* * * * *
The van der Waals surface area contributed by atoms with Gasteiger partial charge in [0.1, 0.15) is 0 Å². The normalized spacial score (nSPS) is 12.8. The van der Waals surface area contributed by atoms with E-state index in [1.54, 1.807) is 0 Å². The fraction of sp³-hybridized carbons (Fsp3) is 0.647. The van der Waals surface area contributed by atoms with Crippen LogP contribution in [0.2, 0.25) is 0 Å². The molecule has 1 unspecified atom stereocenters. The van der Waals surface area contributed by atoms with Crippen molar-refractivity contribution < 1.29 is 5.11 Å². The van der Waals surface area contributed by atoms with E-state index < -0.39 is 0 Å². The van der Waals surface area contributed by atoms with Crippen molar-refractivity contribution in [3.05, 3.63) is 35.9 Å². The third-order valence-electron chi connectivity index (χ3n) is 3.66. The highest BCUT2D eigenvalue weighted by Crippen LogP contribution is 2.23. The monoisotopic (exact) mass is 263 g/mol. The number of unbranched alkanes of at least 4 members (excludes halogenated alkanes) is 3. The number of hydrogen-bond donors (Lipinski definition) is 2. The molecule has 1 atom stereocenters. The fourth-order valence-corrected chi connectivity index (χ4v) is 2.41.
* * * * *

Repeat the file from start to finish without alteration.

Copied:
The van der Waals surface area contributed by atoms with Gasteiger partial charge in [0.1, 0.15) is 0 Å². The normalized spacial score (nSPS) is 12.8. The van der Waals surface area contributed by atoms with E-state index in [1.54, 1.807) is 0 Å². The fraction of sp³-hybridized carbons (Fsp3) is 0.647. The van der Waals surface area contributed by atoms with Crippen LogP contribution in [0.2, 0.25) is 0 Å². The molecule has 1 unspecified atom stereocenters. The van der Waals surface area contributed by atoms with Crippen molar-refractivity contribution < 1.29 is 5.11 Å². The van der Waals surface area contributed by atoms with E-state index < -0.39 is 0 Å². The van der Waals surface area contributed by atoms with Crippen molar-refractivity contribution in [3.05, 3.63) is 35.9 Å². The third-order valence-electron chi connectivity index (χ3n) is 3.66. The highest BCUT2D eigenvalue weighted by Crippen LogP contribution is 2.23. The monoisotopic (exact) mass is 263 g/mol. The number of unbranched alkanes of at least 4 members (excludes halogenated alkanes) is 3. The number of hydrogen-bond donors (Lipinski definition) is 2. The molecule has 1 atom stereocenters. The fourth-order valence-corrected chi connectivity index (χ4v) is 2.41.